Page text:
An innovative new project has been launched to help care home residents when they are admitted to hospital.
Residents of all 43 nursing and residential homes in West Cheshire will now be given a Red Bag Passport when they are admitted to the Countess of Chester Hospital.
The bag will be used to safely store personal items such as glasses, hearing aids and mobile phones as well as important medication and patient notes such as the new patient passport and “This is Me” booklet.
Alison Lee, the chief executive of NHS West Cheshire Clinical Commissioning Group, described the Red Bag Passport as “a beautifully simple step to help improve patient care”.
“Local patients tell us that compassionate, personalised care is high on everyone’s priority list,” she said. “Enabling care home residents to keep all of their patient notes and sentimental personal items in one place when they are admitted to hospital is such a simple idea – but one which will make a real difference.
“Not only will the Red Bag Passport help to improve care home residents’ experience of hospital care, it will also support the hospital’s assessment, treatment and care planning – as well as helping to support a timely discharge.”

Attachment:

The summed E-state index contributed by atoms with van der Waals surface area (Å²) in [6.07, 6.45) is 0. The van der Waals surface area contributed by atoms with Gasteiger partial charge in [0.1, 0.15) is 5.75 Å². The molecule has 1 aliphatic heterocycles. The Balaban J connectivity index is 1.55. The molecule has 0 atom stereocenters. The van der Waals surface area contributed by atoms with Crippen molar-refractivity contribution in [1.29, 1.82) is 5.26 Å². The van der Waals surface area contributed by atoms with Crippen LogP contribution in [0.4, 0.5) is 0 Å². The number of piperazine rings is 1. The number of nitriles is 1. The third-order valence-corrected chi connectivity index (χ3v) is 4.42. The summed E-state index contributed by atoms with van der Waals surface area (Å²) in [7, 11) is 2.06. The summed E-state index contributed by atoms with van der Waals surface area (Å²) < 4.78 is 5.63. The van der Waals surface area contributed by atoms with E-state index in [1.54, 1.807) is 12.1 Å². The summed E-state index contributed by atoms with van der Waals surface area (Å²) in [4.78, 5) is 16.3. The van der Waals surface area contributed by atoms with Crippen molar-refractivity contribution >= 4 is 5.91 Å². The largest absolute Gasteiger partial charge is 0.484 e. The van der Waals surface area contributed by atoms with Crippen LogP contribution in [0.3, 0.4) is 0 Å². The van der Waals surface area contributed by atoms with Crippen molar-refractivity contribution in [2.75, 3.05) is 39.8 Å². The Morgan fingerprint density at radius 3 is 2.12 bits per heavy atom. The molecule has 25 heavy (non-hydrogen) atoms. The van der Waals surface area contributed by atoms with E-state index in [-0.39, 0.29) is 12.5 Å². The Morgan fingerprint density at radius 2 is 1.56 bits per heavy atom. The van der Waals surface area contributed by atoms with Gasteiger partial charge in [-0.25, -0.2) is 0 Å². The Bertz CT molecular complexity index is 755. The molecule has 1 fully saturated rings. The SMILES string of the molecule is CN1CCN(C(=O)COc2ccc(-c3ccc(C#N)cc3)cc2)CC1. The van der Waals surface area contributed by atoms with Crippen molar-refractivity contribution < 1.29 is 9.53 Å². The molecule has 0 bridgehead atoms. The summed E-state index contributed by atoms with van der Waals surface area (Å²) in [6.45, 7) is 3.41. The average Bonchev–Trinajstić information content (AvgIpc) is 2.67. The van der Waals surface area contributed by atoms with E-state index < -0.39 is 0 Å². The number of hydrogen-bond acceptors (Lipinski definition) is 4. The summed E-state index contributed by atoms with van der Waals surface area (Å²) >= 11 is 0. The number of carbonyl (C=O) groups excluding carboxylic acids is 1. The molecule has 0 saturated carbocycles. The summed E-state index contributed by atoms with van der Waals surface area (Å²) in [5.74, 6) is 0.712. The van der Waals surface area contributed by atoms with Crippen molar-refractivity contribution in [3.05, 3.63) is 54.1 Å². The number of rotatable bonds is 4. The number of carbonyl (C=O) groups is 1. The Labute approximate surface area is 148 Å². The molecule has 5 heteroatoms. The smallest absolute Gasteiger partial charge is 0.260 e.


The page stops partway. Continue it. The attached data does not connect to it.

The Red Bag Passport scheme is designed to support timely communication between hospital and care home staff at all stages of a patient’s journey.
Care home staff will be contacted by the hospital by the second day of an admission and a patient journey checklist will be signed between each patient transfer – including between different hospital wards.
The Red Bag Passport will remain with patients throughout their hospital stay and will then return to the care home with them once they are discharged.
Countess of Chester Hospital emergency department matron, Jo Windsor, said: “The Red Bag Passport will enable staff in the emergency department to access all the information they need at a glance.
“It’s such a simple idea, but creates true continuity of care. Notes can be added to the Red Bags as patients move through the hospital, including information for nursing home staff once the patient is discharged.
“Coming to hospital can be scary for anyone – especially for some of the most vulnerable people in our community. This should make a real difference.”